The Carriage Ride and Cemetery Tour

I had been totally overwhelmed by the number of ghost tours and cemetery tours available in New Orleans. I wanted to do something with historic information and avoid the party and drinking scene. I was also exhausted in the evenings after networking at the conference and walking all day. My friend insisted with take the carriage tour. I dutifully looked up how much it would cost and where to go to get tickets. There were explicit instructions to "Purchase your ticket now, to Guarantee a Seat!". For example:

"This tour departs from 700 Decatur. All tour participants must check in with the manager on duty, located under the red umbrella. He or she will place you on the correct carriage for the tour.

  Due to the popular nature of these tours, tickets are required to guarantee your seat on the carriage. We are usually unable to accommodate those guests who arrive without pre-purchased tickets."


And the "location" did not seem to exist. After a frustrating few laps searching for a ticket booth my friend insisted we just go to the carriage driver and ask. And that was the thing to do, apparently. Walk up to the first waiting carriage and hand the drive your $40. I will admit that if I had been on my own, or if I were calling the shots, I would have skipped the carriage tour just because of how frustrating it was to have conflicting protocols on the website and in reality. Now the $40 is not unreasonable if you consider:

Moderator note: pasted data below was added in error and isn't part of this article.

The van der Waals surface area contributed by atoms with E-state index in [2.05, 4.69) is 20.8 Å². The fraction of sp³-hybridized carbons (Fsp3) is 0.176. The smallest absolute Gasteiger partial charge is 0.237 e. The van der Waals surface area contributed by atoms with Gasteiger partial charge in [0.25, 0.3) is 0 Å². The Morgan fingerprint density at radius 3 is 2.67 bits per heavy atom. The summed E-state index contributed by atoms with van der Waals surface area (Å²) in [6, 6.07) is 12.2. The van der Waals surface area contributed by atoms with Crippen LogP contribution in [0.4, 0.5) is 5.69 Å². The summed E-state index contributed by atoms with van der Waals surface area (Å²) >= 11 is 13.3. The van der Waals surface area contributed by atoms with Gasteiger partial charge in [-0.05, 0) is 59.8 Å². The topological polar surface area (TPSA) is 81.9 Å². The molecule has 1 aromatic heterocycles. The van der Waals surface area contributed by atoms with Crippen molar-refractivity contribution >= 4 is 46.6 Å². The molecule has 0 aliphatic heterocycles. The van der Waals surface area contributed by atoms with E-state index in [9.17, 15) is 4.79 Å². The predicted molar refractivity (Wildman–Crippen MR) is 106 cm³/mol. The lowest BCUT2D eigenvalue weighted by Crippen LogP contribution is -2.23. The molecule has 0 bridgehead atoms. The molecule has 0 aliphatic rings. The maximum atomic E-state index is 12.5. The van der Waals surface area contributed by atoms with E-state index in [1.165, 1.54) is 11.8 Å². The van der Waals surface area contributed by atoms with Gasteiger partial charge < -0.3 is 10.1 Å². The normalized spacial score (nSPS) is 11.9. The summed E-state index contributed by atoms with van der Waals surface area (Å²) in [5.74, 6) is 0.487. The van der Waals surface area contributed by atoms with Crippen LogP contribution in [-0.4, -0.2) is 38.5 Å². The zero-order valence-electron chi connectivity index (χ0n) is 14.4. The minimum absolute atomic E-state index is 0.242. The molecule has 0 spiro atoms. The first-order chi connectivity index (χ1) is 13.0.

-Cemetery entrance ($20) is included

- the humidity and heat you would need to walk through without the tour

- the charm of a fringe-top carriage and mule for all those social media photos

-the knowledgeable tour guide who is happy to personalize the experience and answer any questions.


Our guide's name was.. and our Mule's name was...

Mules are used rather than horses as our guide put it, "because mules can take the heat better." He also explained the working conditions and regulations that both Mules and guides must undertake to work for the carriage tours. He made a few jokes about envying the mule. The tour through the Old French Quarter was very relaxed and informative. We shared the carriage with two elder women, one of whom made an emotional comment about the recent removal of confederate monuments. My friend and I tensed up, prepared to get deep into the weeds with this woman about the need to remove some monuments because of the structural racism they perpetuate, but she let it go and our guide smoothly continued the tour. I could write a post or two just on the removal of monuments in the country.